Mount Adams, Pinnacle Glacier Headwall. On June 26 Gary Faulkes and I packed into Killen Creek Meadow on the west side of Mount Adams to climb the northwest ridge route and to reconnoiter the Pinnacle Glacier Headwall, which lies between the northwest and west ridge of the mountain. The morning of the 27th dawned very cold and mostly clear of clouds. We crossed the lower Adams Glacier and then decided to traverse around the lower part of the northwest ridge before starting to climb it. This would give us a full face view of the Pinnacle Headwall. The sight that met our eyes was rather awesome; there stood our 3000-foot headwall with rotten rocks, cliffs, and outcrops protruding from its icy face. There was considerable evidence of rockfall at the base of the wall, however there were no crevasses or schrunds to be seen on the wall itself, the snow and ice surface being quite smooth and steep, and averaging about 45°. Although we were not fully prepared for such a wall as this, we felt a powerful urge to try it! Conditions were perfect; it was very cold, well frozen, and in the brief 20 minutes or so that we had watched and listened, there was no sign of rockfall. We made our decision on the spot, with a few reservations: once we started we would keep moving, and if we encountered too much rockfall we would escape by traversing left onto the northwest ridge. We decided to climb unroped for the sake of speed as we felt there was no place that one could not stop a slip with an ice-axe arrest. We cramponed steadily and almost reached the halfway point before the first falling stone whined past us, which missed us by 50 feet. It was about the size of a grapefruit and traveling so fast it appeared only a blur. Twice more in the next thousand feet we were treated to the high-pitched whine of stones as they sped past. Finally, after climbing a frozen waterfall of some 30 feet in height, we began to feel we would make it all the way. We observed a heavy mass of rockfall about one hundred yards above and a little to our right just before we reached the headwall summit. We had intended to climb the last pitch in that very spot. We traversed left about 150 yards, climbed a short, very steep snow slope and a few minutes later were on top of the headwall. This brought us out just a short distance south of the west summit. It was an easy hike from there to the true summit. We chose the northwest ridge for our descent because the temperature was still quite frigid, and this proved to be a little tricky as there are quite steep slopes on this ridge. The ascent of the headwall proper from its base to its summit took 4½ hours with only three five-minute rests. As for the route itself, under normal temperature conditions and later in the season this would probably be a very dangerous route because of rockfall.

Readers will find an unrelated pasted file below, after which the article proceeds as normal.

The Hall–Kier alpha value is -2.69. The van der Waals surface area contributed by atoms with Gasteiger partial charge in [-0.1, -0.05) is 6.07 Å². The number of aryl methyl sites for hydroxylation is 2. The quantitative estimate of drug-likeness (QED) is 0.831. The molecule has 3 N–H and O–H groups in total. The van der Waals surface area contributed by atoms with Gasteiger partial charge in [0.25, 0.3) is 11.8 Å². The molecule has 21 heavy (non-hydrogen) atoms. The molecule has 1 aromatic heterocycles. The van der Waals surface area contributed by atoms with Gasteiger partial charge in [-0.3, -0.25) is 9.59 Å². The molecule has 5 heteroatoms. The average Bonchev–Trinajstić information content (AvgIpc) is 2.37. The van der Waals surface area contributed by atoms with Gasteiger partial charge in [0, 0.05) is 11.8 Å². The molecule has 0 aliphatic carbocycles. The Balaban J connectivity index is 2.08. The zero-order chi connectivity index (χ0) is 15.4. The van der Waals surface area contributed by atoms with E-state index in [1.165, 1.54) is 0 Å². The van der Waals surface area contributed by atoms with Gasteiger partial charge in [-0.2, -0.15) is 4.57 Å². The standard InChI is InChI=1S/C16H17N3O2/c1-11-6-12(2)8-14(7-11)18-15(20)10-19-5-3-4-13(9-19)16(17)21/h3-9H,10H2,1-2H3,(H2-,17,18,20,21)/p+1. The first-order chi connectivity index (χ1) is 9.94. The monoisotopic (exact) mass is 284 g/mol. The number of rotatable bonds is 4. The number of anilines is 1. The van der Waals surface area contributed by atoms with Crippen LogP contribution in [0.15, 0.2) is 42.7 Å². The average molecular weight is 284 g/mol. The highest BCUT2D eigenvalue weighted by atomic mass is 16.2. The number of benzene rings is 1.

Phil Lizee and Gary Faulkes, unattached